So what are the advantages of the horn-loaded top end? Perhaps the most important is the sound dispersion which is tightly controlled for stable stereo imagery, and also relatively independent of frequency, producing 'constant directivity'. At the same time, with the diaphragm being efficiently coupled to the air, via the horn, there's a decent transient response, which is particularly noticeable in the low treble region, where it really counts — on snare drums, say. And lastly, all these characteristics are largely independent of room acoustics, whilst the siting of the tweeter in the cabinet, vis-a-vis diffraction effects, is much less critical than with direct-radiator counterparts.
Undoubtedly the place where the Stratford — in common with any other Tannoy design — scores over speakers intended primarily for domestic purposes is the high sensitivity, coupled with fair power handling capabilities. For 1 watt of signal level at one metre, you get 93dB; for a pair, this indicates a maximum SPL (sound pressure level) of 113dB at the maximum rated power (100 watts) at a distance of six feet. In practice, the actual SPL will be 2 or 3dB down — say 11OdB — due to inevitable compression effects.
Listening tests were conducted in a 12' x 14' room with good high frequency (HF) absorption, but a fairly poor bass acoustic — a feature not uncommon to home studios lacking the expensive treatments needed to control LF reverberation. Test sources included a variety of discs, high quality broadcast material, and, of course, master cassette tapes.
The preamplifier in all cases was of audiophile minimalist design, with no EQ, and with the RIAA replay curve corrected to within 0.2dB. For amplification, we used a Quad 405-2 (reviewed in this issue) and a Pantechnic MOSFET amplifier to ensure that any power amplifier problems — such as the operation of protection circuitry — could be correctly ascribed.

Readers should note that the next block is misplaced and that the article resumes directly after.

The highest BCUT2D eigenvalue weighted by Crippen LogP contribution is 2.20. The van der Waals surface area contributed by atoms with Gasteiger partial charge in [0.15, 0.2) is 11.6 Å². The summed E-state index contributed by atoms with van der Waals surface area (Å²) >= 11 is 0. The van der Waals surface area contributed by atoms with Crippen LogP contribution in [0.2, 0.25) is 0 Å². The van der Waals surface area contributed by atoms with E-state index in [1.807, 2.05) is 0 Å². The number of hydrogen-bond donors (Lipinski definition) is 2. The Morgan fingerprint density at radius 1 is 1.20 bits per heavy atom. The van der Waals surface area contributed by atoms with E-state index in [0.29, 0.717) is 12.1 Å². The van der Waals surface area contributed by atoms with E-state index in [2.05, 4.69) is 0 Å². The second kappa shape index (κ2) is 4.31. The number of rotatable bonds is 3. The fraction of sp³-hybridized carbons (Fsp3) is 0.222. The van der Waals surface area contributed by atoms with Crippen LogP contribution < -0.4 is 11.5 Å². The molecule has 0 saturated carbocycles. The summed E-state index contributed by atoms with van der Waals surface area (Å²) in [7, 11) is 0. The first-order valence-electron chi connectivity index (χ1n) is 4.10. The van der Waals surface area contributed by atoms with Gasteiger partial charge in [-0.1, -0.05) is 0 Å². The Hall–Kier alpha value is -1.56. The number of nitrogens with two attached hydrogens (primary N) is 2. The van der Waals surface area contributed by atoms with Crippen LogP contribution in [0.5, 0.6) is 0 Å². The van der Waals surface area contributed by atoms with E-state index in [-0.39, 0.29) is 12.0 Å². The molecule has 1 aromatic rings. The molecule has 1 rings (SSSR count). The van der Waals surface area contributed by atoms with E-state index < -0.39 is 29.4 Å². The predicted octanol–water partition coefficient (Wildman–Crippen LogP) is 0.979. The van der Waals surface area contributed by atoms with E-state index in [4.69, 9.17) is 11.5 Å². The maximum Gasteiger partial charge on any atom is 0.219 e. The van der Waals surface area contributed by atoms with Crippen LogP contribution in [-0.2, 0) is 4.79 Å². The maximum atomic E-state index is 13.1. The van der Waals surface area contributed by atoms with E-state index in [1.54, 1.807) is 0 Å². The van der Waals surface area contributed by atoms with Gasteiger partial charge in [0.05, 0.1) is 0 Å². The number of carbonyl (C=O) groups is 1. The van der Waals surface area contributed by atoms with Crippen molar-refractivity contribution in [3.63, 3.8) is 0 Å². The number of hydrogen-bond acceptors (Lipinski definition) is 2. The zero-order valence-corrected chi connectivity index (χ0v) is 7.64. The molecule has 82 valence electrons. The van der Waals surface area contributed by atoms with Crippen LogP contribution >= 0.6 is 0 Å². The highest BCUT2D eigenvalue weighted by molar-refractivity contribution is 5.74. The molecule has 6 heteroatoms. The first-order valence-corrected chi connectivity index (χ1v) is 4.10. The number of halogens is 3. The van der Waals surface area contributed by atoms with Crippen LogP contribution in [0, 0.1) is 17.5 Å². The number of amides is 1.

At 'normal' listening levels (70 to 80dBA), sound colouration and distortion were both very low, as was evidenced respectively by the neutral balance on serious broadcast material and the audibility of an overloaded SM58 vocals mic, and other 'errors at source', such as sibilance.
The very acceptable rendition of a live recording, a Mikey Campbell mix of Aswad, was also revealing; Reggae being a near impossible diet for most speakers in this class. At higher levels the sound on rock material was slightly harsh and a little proud in the presence region (2 to 5kHz), but to a great extent, this proved to be down to the source; a lot of records are (very naughtily) mixed this way, and of course, it's easily equalised out.
Nevertheless, the horn tweeter is partly to blame, most notably at high levels, this being confirmed by the fact that the harshness was more noticeable off-axis, where the tweeter's relative contribution is enhanced around the crossover point owing to its wide dispersion. In common with most horn tweeters, it's not at its best in the first octave (3.5k to 5k), but on the other hand, it did provide outstanding reproduction of bells and similar percussion instruments. At this point, it must be stressed that no equalisation was used, and many people do find a slight dip — say 2dB — in the presence region more realistic, and often preferable to a dead flat response;, so with suitable EQ there should be no problems.